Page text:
Conservation Actions Proposed
Continue to monitor population trends. Monitor rates of habitat loss and degradation throughout the species's range. Maintain and improve productivity of the captive population, and ensure pairs forming in captivity are sufficiently unrelated to prevent potential inbreeding depression (Hagen et al. 2011). Establish a self-sustaining population on a predator-free island. Encourage public interest and support (Reed and Murray 1993). Seek to maintain predator-free habitat for breeding within its current range. Continue efforts to prevent hybridisation with H. himantopus, and maintain parity in the adult sex ratio in order to avoid conditions under which introgression with H. himantopus could occur (Steeves et al. 2010).

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Conservation

Since the mid-1900's, pure black stilts have numbered fewer than 100 individuals; in 1999, numbers fell as low as 40, only 9 of which were females (6). Since the 1970's, intensive predator control, protection and manipulation of wild nests, and captive breeding and release programmes have been the only factors preventing this species from becoming extinct in the wild (5). The New Zealand Department of Conservation set out a new Kakï Recovery Plan in 2001 (3) in a concerted effort to save this species. Phase one of the plan aims to increase numbers in the wild through captive rearing and release programmes along with predator control measures (3). The second phase of the Recovery Plan aims to identify the causes of breeding failure in the wild (3). Recent improvements in release techniques have increased the initial survival of released birds to as much as 80 to 100 percent and these are encouraging results (6), although factors that inhibit recovery remain.
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Wikipedia

Black Stilt

The Black Stilt or Kakī (Māori), Himantopus novaezelandiae, is a large wader in the avocet and stilt family Recurvirostridae. The species is endemic to New Zealand. Adults are 40 cm long. They have very long red legs, a long thin black bill and black plumage. Juveniles have a white breast, neck and head, with a black patch around the eyes. Unfortunately, the Black Stilt is the world rarest and least populous Charadriiform.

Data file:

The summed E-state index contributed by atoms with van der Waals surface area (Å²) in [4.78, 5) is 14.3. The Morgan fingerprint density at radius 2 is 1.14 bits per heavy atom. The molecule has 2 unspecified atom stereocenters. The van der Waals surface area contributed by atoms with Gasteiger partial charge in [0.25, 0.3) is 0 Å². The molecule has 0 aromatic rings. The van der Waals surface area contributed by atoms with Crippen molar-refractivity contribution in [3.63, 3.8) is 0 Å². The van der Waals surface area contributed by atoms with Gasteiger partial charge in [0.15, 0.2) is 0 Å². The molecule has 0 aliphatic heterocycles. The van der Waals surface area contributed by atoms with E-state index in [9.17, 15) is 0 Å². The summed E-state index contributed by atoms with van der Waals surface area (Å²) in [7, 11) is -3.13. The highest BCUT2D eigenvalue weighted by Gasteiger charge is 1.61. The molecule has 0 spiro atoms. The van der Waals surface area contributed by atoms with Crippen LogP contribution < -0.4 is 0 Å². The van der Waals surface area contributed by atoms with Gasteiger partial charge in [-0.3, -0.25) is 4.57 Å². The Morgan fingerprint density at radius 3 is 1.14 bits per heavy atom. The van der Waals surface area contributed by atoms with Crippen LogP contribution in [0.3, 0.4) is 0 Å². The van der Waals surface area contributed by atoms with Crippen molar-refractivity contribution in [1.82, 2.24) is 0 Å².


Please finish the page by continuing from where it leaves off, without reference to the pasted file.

Ecology and conservation[edit]

Despite 20 years of intensive protection, this species remains the rarest wading bird in the world.[2] Intensive management of Black Stilt began in 1981, when the population had declined to just 23 adult birds.[3] The current wild population is estimated at 85 adult birds (February 2010). There is a captive population of some 13 adults. Annual release in the wild of captive-bred birds, and predator control have probably prevented Black Stilt from becoming extinct in the wild. During the breeding season, it is restricted to the Mackenzie Basin in the South Island. The majority of the Black Stilts will also overwinter in the Mackenzie Basin, unlike other waders in the region that migrate to warmer climates for winter.

They breed at 2–3 years of age. They are one of the world's most endangered birds. Drainage and hydroelectric development has in the past disturbed their braided river bed habitat. Predation from mammalian invasive species, most notably mustelids such as stoats, presently poses a serious threat to the survival of the species. The third major threat to this species is hybridization with the local and more numerous Pied Stilt H. himantopus.

Effect of hydroelectric power development[edit]

Because the Black Stilt nests on the braided rivers beds of the South Island, it is threatened by changes in river flows as a result of new hydro dams and changes in flow regimes for existing dams.[4]

The Upper Waitaki Power Development posed a threat to the habitat of the black silt. A program was set up to lessen this threat.[5] The Black Stilt population on the river beds varies with the river level. Changes in the level of Lake Benmore, which caused corresponding changes in the deltas of the incoming rivers, affected the local population of Black Stilts.[6]

References[edit]

  1. ^ BirdLife International (2013). "Himantopus novaezelandiae". IUCN Red List of Threatened Species. Version 2013.2. International Union for Conservation of Nature. Retrieved 26 November 2013. 
  2. ^ Rod Morris and Alison Ballance (2008), "Rare Wildlife of New Zealand", Random House, page 113
  3. ^ Maloney, R., and Murray, D. 2002. Kaki (black stilt) recovery plan 2001-2011, NZ Department of Conservation: Wellington.
  4. ^ Reed &, C.E.M.; D.P. Murray (February 1993). Black Stilt Recovery Plan (Himantopus novaezealandiae). Threatened Species Recovery Plan Series NO.4. Wellington, New Zealand: Department of Conservation (New Zealand). ISBN 0-478-01459-7. Retrieved 2008-09-09. 
  5. ^ Ministry for the Environment (May 1998). Flow Guidelines for Instream Values. ME271 Volume B. Wellington, New Zealand: Ministry for the Environment (New Zealand). Retrieved 2008-09-09. 
  6. ^ Sanders, Mark (1999). "Effect of changes in water level on numbers of black stilts (Himantopus novaezelandiae) using deltas of Lake Benmore". New Zealand Journal of Zoology 26 (2).